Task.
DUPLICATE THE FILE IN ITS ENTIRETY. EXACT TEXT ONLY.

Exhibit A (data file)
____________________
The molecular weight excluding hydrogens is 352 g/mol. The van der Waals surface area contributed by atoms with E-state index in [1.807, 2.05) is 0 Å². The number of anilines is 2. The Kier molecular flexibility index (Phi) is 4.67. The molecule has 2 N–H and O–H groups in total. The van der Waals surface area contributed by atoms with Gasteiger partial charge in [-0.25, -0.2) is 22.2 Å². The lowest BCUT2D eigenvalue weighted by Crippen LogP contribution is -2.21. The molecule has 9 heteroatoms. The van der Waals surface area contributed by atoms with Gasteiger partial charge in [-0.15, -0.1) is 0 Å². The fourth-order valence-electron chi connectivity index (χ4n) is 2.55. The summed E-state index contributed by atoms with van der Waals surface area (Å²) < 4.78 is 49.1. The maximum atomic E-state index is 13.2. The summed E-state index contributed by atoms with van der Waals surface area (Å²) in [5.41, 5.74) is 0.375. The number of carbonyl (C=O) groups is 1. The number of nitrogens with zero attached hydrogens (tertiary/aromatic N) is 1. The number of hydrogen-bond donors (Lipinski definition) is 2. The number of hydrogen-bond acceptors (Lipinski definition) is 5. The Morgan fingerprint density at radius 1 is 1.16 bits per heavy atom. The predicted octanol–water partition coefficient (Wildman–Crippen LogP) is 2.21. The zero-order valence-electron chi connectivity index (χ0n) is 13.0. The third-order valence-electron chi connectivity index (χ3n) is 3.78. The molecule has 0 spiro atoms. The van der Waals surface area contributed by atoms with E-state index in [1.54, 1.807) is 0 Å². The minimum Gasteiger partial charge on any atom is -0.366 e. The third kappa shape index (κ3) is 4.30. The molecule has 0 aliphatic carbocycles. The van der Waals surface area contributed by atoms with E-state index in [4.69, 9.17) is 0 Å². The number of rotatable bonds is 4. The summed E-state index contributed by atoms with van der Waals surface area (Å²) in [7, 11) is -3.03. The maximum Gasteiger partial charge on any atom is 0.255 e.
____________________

The molecular weight excluding hydrogens is 352 g/mol. The van der Waals surface area contributed by atoms with E-state index in [1.807, 2.05) is 0 Å². The number of anilines is 2. The Kier molecular flexibility index (Phi) is 4.67. The molecule has 2 N–H and O–H groups in total. The van der Waals surface area contributed by atoms with Gasteiger partial charge in [-0.25, -0.2) is 22.2 Å². The lowest BCUT2D eigenvalue weighted by Crippen LogP contribution is -2.21. The molecule has 9 heteroatoms. The van der Waals surface area contributed by atoms with Gasteiger partial charge in [-0.15, -0.1) is 0 Å². The fourth-order valence-electron chi connectivity index (χ4n) is 2.55. The summed E-state index contributed by atoms with van der Waals surface area (Å²) < 4.78 is 49.1. The maximum atomic E-state index is 13.2. The summed E-state index contributed by atoms with van der Waals surface area (Å²) in [5.41, 5.74) is 0.375. The number of carbonyl (C=O) groups is 1. The number of nitrogens with zero attached hydrogens (tertiary/aromatic N) is 1. The number of hydrogen-bond donors (Lipinski definition) is 2. The number of hydrogen-bond acceptors (Lipinski definition) is 5. The Morgan fingerprint density at radius 1 is 1.16 bits per heavy atom. The predicted octanol–water partition coefficient (Wildman–Crippen LogP) is 2.21. The zero-order valence-electron chi connectivity index (χ0n) is 13.0. The third-order valence-electron chi connectivity index (χ3n) is 3.78. The molecule has 0 spiro atoms. The van der Waals surface area contributed by atoms with E-state index in [1.54, 1.807) is 0 Å². The minimum Gasteiger partial charge on any atom is -0.366 e. The third kappa shape index (κ3) is 4.30. The molecule has 0 aliphatic carbocycles. The van der Waals surface area contributed by atoms with E-state index in [4.69, 9.17) is 0 Å². The number of rotatable bonds is 4. The summed E-state index contributed by atoms with van der Waals surface area (Å²) in [7, 11) is -3.03. The maximum Gasteiger partial charge on any atom is 0.255 e.